A chemical compound is a chemical substance composed of many identical molecules (or molecular entities) containing atoms from more than one chemical element held together by chemical bonds. A molecule consisting of atoms of only one element is therefore not a compound. A compound can be transformed into a different substance by a chemical reaction, which may involve interactions with other substances. In this process, bonds between atoms may be broken and/or new bonds formed.
There are four major types of compounds, distinguished by how the constituent atoms are bonded together. Molecular compounds are held together by covalent bonds; ionic compounds are held together by ionic bonds; intermetallic compounds are held together by metallic bonds; coordination complexes are held together by coordinate covalent bonds. Non-stoichiometric compounds form a disputed marginal case.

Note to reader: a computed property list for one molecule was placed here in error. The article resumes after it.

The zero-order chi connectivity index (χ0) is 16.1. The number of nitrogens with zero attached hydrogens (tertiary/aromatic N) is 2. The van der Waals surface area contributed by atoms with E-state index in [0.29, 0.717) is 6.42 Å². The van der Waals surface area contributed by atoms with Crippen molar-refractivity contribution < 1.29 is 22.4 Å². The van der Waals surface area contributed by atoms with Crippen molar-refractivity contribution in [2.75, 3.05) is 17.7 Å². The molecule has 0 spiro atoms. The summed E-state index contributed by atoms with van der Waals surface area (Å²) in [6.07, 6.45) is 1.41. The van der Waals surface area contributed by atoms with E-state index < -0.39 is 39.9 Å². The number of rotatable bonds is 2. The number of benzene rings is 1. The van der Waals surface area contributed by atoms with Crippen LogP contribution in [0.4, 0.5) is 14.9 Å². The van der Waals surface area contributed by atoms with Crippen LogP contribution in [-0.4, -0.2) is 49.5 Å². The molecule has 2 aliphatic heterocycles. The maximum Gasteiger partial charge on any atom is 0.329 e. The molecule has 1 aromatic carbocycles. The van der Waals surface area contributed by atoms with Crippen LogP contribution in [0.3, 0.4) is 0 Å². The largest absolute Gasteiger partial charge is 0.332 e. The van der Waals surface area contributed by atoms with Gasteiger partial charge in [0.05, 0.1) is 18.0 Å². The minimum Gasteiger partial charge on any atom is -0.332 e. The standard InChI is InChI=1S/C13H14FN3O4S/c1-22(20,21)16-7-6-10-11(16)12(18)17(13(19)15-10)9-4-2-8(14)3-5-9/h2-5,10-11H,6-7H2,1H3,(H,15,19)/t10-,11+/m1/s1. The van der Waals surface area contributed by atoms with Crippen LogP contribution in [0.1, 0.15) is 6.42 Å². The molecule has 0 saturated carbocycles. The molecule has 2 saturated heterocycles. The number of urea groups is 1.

A chemical formula specifies the number of atoms of each element in a compound molecule, using the standard chemical symbols with numerical subscripts. Many chemical compounds have a unique CAS number identifier assigned by the Chemical Abstracts Service. Globally, more than 350,000 chemical compounds (including mixtures of chemicals) have been registered for production and use.